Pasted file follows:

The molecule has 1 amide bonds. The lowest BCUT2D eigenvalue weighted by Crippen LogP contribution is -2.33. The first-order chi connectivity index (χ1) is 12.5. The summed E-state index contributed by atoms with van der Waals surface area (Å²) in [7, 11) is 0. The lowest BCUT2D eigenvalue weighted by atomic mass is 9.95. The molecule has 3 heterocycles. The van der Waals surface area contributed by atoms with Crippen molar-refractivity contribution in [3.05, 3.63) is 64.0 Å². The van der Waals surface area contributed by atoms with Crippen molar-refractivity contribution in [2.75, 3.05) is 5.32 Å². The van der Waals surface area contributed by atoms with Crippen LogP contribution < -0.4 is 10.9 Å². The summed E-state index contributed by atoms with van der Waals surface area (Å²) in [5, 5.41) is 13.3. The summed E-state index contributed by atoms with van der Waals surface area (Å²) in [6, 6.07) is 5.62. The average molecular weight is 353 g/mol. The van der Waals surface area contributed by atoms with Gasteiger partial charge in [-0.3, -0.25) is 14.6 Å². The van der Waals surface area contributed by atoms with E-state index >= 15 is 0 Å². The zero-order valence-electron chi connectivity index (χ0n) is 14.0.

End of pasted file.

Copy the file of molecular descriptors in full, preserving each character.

The molecule has 1 amide bonds. The lowest BCUT2D eigenvalue weighted by Crippen LogP contribution is -2.33. The first-order chi connectivity index (χ1) is 12.5. The summed E-state index contributed by atoms with van der Waals surface area (Å²) in [7, 11) is 0. The lowest BCUT2D eigenvalue weighted by atomic mass is 9.95. The molecule has 3 heterocycles. The van der Waals surface area contributed by atoms with Crippen molar-refractivity contribution in [3.05, 3.63) is 64.0 Å². The van der Waals surface area contributed by atoms with Crippen molar-refractivity contribution in [2.75, 3.05) is 5.32 Å². The van der Waals surface area contributed by atoms with Crippen LogP contribution < -0.4 is 10.9 Å². The summed E-state index contributed by atoms with van der Waals surface area (Å²) in [5, 5.41) is 13.3. The summed E-state index contributed by atoms with van der Waals surface area (Å²) in [6, 6.07) is 5.62. The average molecular weight is 353 g/mol. The van der Waals surface area contributed by atoms with Gasteiger partial charge in [-0.3, -0.25) is 14.6 Å². The van der Waals surface area contributed by atoms with E-state index >= 15 is 0 Å². The zero-order valence-electron chi connectivity index (χ0n) is 14.0.